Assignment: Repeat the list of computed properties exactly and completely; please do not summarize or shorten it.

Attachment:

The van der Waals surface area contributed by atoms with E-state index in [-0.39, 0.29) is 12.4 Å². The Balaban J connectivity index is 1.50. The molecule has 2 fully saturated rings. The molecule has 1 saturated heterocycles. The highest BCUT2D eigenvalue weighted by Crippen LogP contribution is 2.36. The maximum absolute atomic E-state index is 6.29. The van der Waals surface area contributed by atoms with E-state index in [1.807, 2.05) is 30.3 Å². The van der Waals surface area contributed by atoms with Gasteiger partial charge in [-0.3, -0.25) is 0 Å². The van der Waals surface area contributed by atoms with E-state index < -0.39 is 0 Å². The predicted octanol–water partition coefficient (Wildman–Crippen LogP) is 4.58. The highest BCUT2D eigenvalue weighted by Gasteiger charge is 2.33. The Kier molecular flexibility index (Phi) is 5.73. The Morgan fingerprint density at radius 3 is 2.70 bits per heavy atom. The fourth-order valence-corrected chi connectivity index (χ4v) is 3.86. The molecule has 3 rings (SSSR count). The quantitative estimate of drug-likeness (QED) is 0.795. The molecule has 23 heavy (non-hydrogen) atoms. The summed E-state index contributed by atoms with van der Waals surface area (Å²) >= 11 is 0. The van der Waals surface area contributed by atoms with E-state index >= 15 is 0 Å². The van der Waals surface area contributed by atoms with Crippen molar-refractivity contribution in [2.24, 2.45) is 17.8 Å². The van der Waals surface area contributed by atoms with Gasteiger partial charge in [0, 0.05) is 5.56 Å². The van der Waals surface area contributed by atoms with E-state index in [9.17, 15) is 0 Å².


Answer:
The van der Waals surface area contributed by atoms with E-state index in [-0.39, 0.29) is 12.4 Å². The Balaban J connectivity index is 1.50. The molecule has 2 fully saturated rings. The molecule has 1 saturated heterocycles. The highest BCUT2D eigenvalue weighted by Crippen LogP contribution is 2.36. The maximum absolute atomic E-state index is 6.29. The van der Waals surface area contributed by atoms with E-state index in [1.807, 2.05) is 30.3 Å². The van der Waals surface area contributed by atoms with Gasteiger partial charge in [-0.3, -0.25) is 0 Å². The van der Waals surface area contributed by atoms with E-state index < -0.39 is 0 Å². The predicted octanol–water partition coefficient (Wildman–Crippen LogP) is 4.58. The highest BCUT2D eigenvalue weighted by Gasteiger charge is 2.33. The Kier molecular flexibility index (Phi) is 5.73. The Morgan fingerprint density at radius 3 is 2.70 bits per heavy atom. The fourth-order valence-corrected chi connectivity index (χ4v) is 3.86. The molecule has 3 rings (SSSR count). The quantitative estimate of drug-likeness (QED) is 0.795. The molecule has 23 heavy (non-hydrogen) atoms. The summed E-state index contributed by atoms with van der Waals surface area (Å²) >= 11 is 0. The van der Waals surface area contributed by atoms with E-state index >= 15 is 0 Å². The van der Waals surface area contributed by atoms with Crippen molar-refractivity contribution in [2.24, 2.45) is 17.8 Å². The van der Waals surface area contributed by atoms with Gasteiger partial charge in [0, 0.05) is 5.56 Å². The van der Waals surface area contributed by atoms with E-state index in [9.17, 15) is 0 Å².